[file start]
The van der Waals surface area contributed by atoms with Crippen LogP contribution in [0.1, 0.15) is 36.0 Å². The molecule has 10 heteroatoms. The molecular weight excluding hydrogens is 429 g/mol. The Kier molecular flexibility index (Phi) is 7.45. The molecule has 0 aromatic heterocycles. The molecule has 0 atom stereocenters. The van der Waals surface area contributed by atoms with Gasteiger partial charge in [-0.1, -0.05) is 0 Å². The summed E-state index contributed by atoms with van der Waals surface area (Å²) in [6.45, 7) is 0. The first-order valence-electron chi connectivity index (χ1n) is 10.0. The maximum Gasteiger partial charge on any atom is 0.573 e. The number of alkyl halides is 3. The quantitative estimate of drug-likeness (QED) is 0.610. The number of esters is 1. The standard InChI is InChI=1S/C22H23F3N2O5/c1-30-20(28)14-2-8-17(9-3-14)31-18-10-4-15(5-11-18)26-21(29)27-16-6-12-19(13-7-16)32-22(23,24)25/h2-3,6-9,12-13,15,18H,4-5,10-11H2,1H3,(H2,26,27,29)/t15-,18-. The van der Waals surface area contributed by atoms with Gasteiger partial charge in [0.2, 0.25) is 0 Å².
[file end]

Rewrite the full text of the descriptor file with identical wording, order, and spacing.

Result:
The van der Waals surface area contributed by atoms with Crippen LogP contribution in [0.1, 0.15) is 36.0 Å². The molecule has 10 heteroatoms. The molecular weight excluding hydrogens is 429 g/mol. The Kier molecular flexibility index (Phi) is 7.45. The molecule has 0 aromatic heterocycles. The molecule has 0 atom stereocenters. The van der Waals surface area contributed by atoms with Gasteiger partial charge in [-0.1, -0.05) is 0 Å². The summed E-state index contributed by atoms with van der Waals surface area (Å²) in [6.45, 7) is 0. The first-order valence-electron chi connectivity index (χ1n) is 10.0. The maximum Gasteiger partial charge on any atom is 0.573 e. The number of alkyl halides is 3. The quantitative estimate of drug-likeness (QED) is 0.610. The number of esters is 1. The standard InChI is InChI=1S/C22H23F3N2O5/c1-30-20(28)14-2-8-17(9-3-14)31-18-10-4-15(5-11-18)26-21(29)27-16-6-12-19(13-7-16)32-22(23,24)25/h2-3,6-9,12-13,15,18H,4-5,10-11H2,1H3,(H2,26,27,29)/t15-,18-. The van der Waals surface area contributed by atoms with Gasteiger partial charge in [0.2, 0.25) is 0 Å².